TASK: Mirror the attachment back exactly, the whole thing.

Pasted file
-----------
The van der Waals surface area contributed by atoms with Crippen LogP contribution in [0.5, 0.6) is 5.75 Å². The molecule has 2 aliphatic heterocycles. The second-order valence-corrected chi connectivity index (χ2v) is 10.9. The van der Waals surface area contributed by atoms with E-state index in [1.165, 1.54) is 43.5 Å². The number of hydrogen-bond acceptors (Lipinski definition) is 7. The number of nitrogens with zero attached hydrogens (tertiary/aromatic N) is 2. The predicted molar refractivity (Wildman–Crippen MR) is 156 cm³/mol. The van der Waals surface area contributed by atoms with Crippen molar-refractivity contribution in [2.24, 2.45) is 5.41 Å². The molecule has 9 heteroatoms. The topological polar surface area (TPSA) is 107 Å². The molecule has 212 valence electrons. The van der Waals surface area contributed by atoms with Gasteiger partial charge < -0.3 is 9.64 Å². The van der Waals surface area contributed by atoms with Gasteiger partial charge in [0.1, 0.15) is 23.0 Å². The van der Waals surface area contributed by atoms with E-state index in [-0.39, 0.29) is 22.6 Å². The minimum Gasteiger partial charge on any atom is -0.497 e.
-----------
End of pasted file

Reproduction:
The van der Waals surface area contributed by atoms with Crippen LogP contribution in [0.5, 0.6) is 5.75 Å². The molecule has 2 aliphatic heterocycles. The second-order valence-corrected chi connectivity index (χ2v) is 10.9. The van der Waals surface area contributed by atoms with E-state index in [1.165, 1.54) is 43.5 Å². The number of hydrogen-bond acceptors (Lipinski definition) is 7. The number of nitrogens with zero attached hydrogens (tertiary/aromatic N) is 2. The predicted molar refractivity (Wildman–Crippen MR) is 156 cm³/mol. The van der Waals surface area contributed by atoms with Crippen molar-refractivity contribution in [2.24, 2.45) is 5.41 Å². The molecule has 9 heteroatoms. The topological polar surface area (TPSA) is 107 Å². The molecule has 212 valence electrons. The van der Waals surface area contributed by atoms with Gasteiger partial charge < -0.3 is 9.64 Å². The van der Waals surface area contributed by atoms with Gasteiger partial charge in [0.1, 0.15) is 23.0 Å². The van der Waals surface area contributed by atoms with E-state index in [-0.39, 0.29) is 22.6 Å². The minimum Gasteiger partial charge on any atom is -0.497 e.